Hoarding gold makes sense only for the hopeless
By Robert Cole
The author is a Reuters Breakingviews columnist. The opinions expressed are his own.
LONDON — Compared to U.S. equities, gold is expensive. You have to go back to the stagflation of the 1970s — or the depression of the 1930s — to find a time when the yellow metal was more valuable. Today’s worries could push it higher. But only the gloomiest can think gold will maintain its glittering trajectory.
Pictet Wealth Management, the Swiss private bank, points out that the value of the Dow Jones industrial average is currently less than eight times the dollar price of an ounce of gold. That ratio has been lower in the past: it was as little as five during the Great Depression, and during the late 1970s and early 1980s. But during the equity bull market of the 1960s the DJIA was worth 25 times the price of an ounce of gold. At the turn of the millennium, the ratio climbed to 40.
The comparison is far from flawless. For a start, examining the relationship between a stock average and the dollar price of a commodity is enough to make any self-respecting statistician blanch. Moreover, equities generate dividend income, while storing gold actually has a cost. Far from comparing apples with pears, this may be an exercise matching porcupines with parasols.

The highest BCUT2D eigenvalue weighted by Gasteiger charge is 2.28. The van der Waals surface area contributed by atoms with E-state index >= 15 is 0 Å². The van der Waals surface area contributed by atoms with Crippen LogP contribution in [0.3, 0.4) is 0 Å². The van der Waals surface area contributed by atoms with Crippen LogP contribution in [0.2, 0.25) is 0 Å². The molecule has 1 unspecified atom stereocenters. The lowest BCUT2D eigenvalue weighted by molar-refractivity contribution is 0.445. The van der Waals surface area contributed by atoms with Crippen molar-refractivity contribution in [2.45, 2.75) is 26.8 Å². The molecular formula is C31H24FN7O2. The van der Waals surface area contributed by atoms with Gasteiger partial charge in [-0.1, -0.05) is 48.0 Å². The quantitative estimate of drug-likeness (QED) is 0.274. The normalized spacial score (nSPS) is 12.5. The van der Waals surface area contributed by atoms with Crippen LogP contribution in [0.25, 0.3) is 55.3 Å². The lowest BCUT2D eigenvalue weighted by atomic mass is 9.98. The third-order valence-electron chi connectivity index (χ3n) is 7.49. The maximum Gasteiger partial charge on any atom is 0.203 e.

Even if the relationship withstands scrutiny, the explanation could be that shares are unusually cheap, not that gold is expensive. Western world demographics — which have seen retiring baby boomers shift from equities to bonds — have depressed share prices.
It is also possible that the world economy — especially in the West — will revisit the territory seen in the 1970s, if not the 1930s. The euro zone could yet fall apart, damning economic activity and squashing faith in fiat currencies. The United States is hardly in rude health, and a Chinese hard landing cannot be dismissed.
Still, you have to be pretty bearish to believe the Dow/gold ratio will plumb its previous lows. And even if it reaches that point, the explanation may be falling shares rather than rising bullion prices. Five times the current price of gold, in DJIA terms, would imply a 35 percent drop in the U.S. benchmark. That scenario can only appeal to the gloomiest bears.